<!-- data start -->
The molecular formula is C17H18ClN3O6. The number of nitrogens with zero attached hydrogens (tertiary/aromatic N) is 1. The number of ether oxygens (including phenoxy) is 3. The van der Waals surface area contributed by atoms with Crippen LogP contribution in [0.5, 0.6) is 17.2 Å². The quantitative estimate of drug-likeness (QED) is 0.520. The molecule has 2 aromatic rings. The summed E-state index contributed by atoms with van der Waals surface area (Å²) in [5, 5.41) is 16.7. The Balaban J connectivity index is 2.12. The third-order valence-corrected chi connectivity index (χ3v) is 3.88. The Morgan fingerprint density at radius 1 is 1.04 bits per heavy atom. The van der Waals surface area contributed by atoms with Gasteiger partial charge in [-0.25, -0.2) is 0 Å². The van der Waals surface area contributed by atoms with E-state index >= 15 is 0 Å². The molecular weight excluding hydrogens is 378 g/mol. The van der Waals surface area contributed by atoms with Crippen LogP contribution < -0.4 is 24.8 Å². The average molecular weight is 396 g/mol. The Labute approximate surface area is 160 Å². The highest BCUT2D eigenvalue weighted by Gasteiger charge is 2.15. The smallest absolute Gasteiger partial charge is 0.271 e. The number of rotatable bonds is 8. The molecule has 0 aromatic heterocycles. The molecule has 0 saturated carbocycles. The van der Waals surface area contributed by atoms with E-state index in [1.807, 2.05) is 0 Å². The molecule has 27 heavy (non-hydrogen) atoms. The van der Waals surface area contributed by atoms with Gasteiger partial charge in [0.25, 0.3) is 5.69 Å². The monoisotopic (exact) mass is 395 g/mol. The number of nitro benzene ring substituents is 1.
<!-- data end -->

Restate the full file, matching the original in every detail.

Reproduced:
The molecular formula is C17H18ClN3O6. The number of nitrogens with zero attached hydrogens (tertiary/aromatic N) is 1. The number of ether oxygens (including phenoxy) is 3. The van der Waals surface area contributed by atoms with Crippen LogP contribution in [0.5, 0.6) is 17.2 Å². The quantitative estimate of drug-likeness (QED) is 0.520. The molecule has 2 aromatic rings. The summed E-state index contributed by atoms with van der Waals surface area (Å²) in [5, 5.41) is 16.7. The Balaban J connectivity index is 2.12. The third-order valence-corrected chi connectivity index (χ3v) is 3.88. The Morgan fingerprint density at radius 1 is 1.04 bits per heavy atom. The van der Waals surface area contributed by atoms with Gasteiger partial charge in [-0.25, -0.2) is 0 Å². The van der Waals surface area contributed by atoms with E-state index >= 15 is 0 Å². The molecular weight excluding hydrogens is 378 g/mol. The van der Waals surface area contributed by atoms with Crippen LogP contribution < -0.4 is 24.8 Å². The average molecular weight is 396 g/mol. The Labute approximate surface area is 160 Å². The highest BCUT2D eigenvalue weighted by Gasteiger charge is 2.15. The smallest absolute Gasteiger partial charge is 0.271 e. The number of rotatable bonds is 8. The molecule has 0 aromatic heterocycles. The molecule has 0 saturated carbocycles. The van der Waals surface area contributed by atoms with E-state index in [1.807, 2.05) is 0 Å². The molecule has 27 heavy (non-hydrogen) atoms. The van der Waals surface area contributed by atoms with Gasteiger partial charge in [0.25, 0.3) is 5.69 Å². The monoisotopic (exact) mass is 395 g/mol. The number of nitro benzene ring substituents is 1.